Really?  We get bent out of shape over what in our family?  Yes there are awful things, members cease talking, anger, hurt, pain, threats, misunderstandings, seem to at times outweigh any good memories or the hope of a future many times for many families. Members move away and forget and maybe they need to forget...that isn't the point...

The point is about Jesus and Mary and Joseph.
Who the shepherds found together
Who the kings found together
Who were at Joseph's death together
Who were at the Cross of Jesus together

We never here of the Holy Family having a birthday party, or a night on the town, or a family vacation, or the giggles and smiles and happy times that society tries to sell us---
No, we hear always of the Holy Family together cooperating with God's Will  They were found together in the midst of difficult and trying times.

So what makes a family holy?

Can We Still Be Inspired?

recent essay of mine published on www.catholic365.com

Inspiration

Monday, December 22, 2014

Christmas Address...wow

Pope Francis attacks 'diseases' of Vatican in Curia address

Your video will begin momentarily.
(CNN) -- Pope Francis has unleashed a blistering critique of the Vatican bureaucracy -- or Curia -- criticizing its "illnesses" ranging from the "disease of feeling immortal" to vainglory and excessive planning.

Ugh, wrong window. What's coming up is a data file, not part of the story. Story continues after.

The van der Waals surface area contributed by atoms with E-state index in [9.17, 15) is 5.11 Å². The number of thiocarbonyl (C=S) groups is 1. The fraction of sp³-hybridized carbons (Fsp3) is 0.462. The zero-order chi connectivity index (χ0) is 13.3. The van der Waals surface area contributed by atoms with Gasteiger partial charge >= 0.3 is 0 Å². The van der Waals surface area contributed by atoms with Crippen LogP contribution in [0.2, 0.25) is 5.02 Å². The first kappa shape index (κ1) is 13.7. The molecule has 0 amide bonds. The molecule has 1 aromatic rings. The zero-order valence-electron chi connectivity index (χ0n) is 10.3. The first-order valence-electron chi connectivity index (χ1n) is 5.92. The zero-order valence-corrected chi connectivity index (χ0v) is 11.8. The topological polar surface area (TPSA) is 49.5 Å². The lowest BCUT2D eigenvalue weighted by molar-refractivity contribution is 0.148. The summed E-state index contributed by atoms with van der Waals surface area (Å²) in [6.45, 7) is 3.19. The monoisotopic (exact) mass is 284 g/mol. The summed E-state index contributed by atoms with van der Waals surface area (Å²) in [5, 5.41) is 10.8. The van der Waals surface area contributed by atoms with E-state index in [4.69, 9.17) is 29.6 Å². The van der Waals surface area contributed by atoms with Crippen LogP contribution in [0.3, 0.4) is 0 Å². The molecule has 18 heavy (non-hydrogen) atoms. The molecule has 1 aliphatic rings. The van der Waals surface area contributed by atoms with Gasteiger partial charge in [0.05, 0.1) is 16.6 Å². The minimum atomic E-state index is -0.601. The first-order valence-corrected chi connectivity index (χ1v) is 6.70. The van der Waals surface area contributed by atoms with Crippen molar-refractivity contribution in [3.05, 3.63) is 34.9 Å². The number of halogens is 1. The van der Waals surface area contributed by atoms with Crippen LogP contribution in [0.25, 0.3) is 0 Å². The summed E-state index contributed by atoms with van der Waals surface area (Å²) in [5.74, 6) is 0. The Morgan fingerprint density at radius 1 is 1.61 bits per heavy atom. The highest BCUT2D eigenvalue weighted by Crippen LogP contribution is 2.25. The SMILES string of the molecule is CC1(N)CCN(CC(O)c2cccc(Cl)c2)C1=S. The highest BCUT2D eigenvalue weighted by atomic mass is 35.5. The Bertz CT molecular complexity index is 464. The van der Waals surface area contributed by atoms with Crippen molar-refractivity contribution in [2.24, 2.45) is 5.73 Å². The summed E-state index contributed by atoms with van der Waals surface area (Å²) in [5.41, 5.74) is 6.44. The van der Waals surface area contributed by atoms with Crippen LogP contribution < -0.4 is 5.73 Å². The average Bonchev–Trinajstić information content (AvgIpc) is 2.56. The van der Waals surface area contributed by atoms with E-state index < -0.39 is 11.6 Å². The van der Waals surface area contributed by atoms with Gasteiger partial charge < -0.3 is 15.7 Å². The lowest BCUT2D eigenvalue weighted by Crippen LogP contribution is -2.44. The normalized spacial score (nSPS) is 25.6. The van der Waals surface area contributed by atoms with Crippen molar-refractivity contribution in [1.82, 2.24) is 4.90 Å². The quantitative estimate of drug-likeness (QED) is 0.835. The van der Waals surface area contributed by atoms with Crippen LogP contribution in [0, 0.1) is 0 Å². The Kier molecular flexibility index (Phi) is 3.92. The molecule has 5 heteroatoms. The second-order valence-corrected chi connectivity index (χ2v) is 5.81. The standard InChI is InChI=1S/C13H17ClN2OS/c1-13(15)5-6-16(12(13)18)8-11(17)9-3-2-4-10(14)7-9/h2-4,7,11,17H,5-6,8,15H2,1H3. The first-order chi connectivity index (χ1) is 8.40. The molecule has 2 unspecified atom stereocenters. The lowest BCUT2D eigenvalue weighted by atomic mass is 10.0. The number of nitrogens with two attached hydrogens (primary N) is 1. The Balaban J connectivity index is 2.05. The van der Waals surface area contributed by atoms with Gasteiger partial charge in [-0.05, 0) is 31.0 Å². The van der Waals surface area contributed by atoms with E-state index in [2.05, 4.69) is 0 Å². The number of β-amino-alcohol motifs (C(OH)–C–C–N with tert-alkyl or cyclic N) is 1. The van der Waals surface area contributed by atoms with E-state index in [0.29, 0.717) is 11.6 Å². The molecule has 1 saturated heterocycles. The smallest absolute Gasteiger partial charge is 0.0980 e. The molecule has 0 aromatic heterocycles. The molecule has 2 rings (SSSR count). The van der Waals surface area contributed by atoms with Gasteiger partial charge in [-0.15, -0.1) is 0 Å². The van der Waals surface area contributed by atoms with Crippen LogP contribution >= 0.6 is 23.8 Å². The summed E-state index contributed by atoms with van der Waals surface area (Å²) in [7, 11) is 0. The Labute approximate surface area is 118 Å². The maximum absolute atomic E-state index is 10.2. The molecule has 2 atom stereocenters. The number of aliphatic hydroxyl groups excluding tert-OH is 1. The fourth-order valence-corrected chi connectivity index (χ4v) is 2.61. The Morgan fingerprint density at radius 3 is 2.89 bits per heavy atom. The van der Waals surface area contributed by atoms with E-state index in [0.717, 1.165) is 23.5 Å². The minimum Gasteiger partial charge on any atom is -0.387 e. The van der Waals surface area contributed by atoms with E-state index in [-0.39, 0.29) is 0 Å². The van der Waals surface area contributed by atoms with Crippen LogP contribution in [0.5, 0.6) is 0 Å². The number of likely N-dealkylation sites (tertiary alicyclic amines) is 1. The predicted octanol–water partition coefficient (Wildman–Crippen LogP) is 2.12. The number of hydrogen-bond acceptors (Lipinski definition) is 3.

In his annual Christmas address to the Curia at the Vatican Monday, the Pontiff warned that "a church that doesn't try to improve is like a sick body."
Francis said suggested that it would be helpful to the Vatican bureaucrats to have a catalog of their illnesses beginning with "this disease of feeling immortal or indispensable."
The "pathology of power," he said, could lead to people believing "they are superior to others and not here for the service to others."
Dear brothers let us be aware and guard against the terrorism of gossip.
Pope Francis
Francis warned against the disease of loss of compassion, which he said afflicted "those who have a heart of stone."
"Those who lose their inner serenity, their vivacity and audacity, to hide behind their papers, becoming like procedural machines rather than men of God. This is dangerous to lose human sensitivity, so necessary in order to cry with those who cry and enjoy with those who enjoy," the Pope said.